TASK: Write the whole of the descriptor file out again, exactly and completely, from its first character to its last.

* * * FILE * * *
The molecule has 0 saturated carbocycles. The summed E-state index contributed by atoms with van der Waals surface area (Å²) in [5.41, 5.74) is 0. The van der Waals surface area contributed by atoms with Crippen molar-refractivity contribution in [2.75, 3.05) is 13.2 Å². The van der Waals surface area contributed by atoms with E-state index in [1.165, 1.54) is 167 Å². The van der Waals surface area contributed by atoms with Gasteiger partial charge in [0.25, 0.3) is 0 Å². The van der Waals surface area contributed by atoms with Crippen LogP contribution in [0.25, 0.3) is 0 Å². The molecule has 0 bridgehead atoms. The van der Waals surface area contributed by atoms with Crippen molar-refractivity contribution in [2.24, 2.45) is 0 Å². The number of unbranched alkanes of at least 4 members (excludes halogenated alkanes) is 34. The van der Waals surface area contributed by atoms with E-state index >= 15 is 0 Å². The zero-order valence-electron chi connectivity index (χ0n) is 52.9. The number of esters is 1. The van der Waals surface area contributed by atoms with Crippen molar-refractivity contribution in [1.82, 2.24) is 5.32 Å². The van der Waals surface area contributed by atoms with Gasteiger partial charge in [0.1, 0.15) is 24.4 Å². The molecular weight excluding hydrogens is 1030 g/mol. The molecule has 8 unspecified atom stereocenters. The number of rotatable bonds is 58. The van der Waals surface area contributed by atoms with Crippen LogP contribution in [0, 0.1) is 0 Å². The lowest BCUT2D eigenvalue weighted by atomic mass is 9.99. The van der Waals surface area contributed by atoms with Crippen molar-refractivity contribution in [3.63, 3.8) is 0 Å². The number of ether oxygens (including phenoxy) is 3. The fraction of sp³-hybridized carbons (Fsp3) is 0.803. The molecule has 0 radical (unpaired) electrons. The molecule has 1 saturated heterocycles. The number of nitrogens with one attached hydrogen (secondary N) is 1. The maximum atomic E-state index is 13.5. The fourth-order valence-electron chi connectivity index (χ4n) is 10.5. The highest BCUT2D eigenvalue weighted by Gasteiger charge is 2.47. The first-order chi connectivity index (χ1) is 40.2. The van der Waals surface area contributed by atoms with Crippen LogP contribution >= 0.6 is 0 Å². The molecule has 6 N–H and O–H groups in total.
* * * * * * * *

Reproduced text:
The molecule has 0 saturated carbocycles. The summed E-state index contributed by atoms with van der Waals surface area (Å²) in [5.41, 5.74) is 0. The van der Waals surface area contributed by atoms with Crippen molar-refractivity contribution in [2.75, 3.05) is 13.2 Å². The van der Waals surface area contributed by atoms with E-state index in [1.165, 1.54) is 167 Å². The van der Waals surface area contributed by atoms with Gasteiger partial charge in [0.25, 0.3) is 0 Å². The van der Waals surface area contributed by atoms with Crippen LogP contribution in [0.25, 0.3) is 0 Å². The molecule has 0 bridgehead atoms. The van der Waals surface area contributed by atoms with Crippen molar-refractivity contribution in [2.24, 2.45) is 0 Å². The number of unbranched alkanes of at least 4 members (excludes halogenated alkanes) is 34. The van der Waals surface area contributed by atoms with E-state index >= 15 is 0 Å². The zero-order valence-electron chi connectivity index (χ0n) is 52.9. The number of esters is 1. The van der Waals surface area contributed by atoms with Crippen molar-refractivity contribution in [1.82, 2.24) is 5.32 Å². The van der Waals surface area contributed by atoms with Gasteiger partial charge in [0.1, 0.15) is 24.4 Å². The molecular weight excluding hydrogens is 1030 g/mol. The molecule has 8 unspecified atom stereocenters. The number of rotatable bonds is 58. The van der Waals surface area contributed by atoms with Crippen LogP contribution in [0, 0.1) is 0 Å². The lowest BCUT2D eigenvalue weighted by atomic mass is 9.99. The van der Waals surface area contributed by atoms with Crippen molar-refractivity contribution in [3.63, 3.8) is 0 Å². The number of ether oxygens (including phenoxy) is 3. The fraction of sp³-hybridized carbons (Fsp3) is 0.803. The molecule has 0 radical (unpaired) electrons. The molecule has 1 saturated heterocycles. The number of nitrogens with one attached hydrogen (secondary N) is 1. The maximum atomic E-state index is 13.5. The fourth-order valence-electron chi connectivity index (χ4n) is 10.5. The highest BCUT2D eigenvalue weighted by Gasteiger charge is 2.47. The first-order chi connectivity index (χ1) is 40.2. The van der Waals surface area contributed by atoms with Crippen LogP contribution >= 0.6 is 0 Å². The molecule has 6 N–H and O–H groups in total.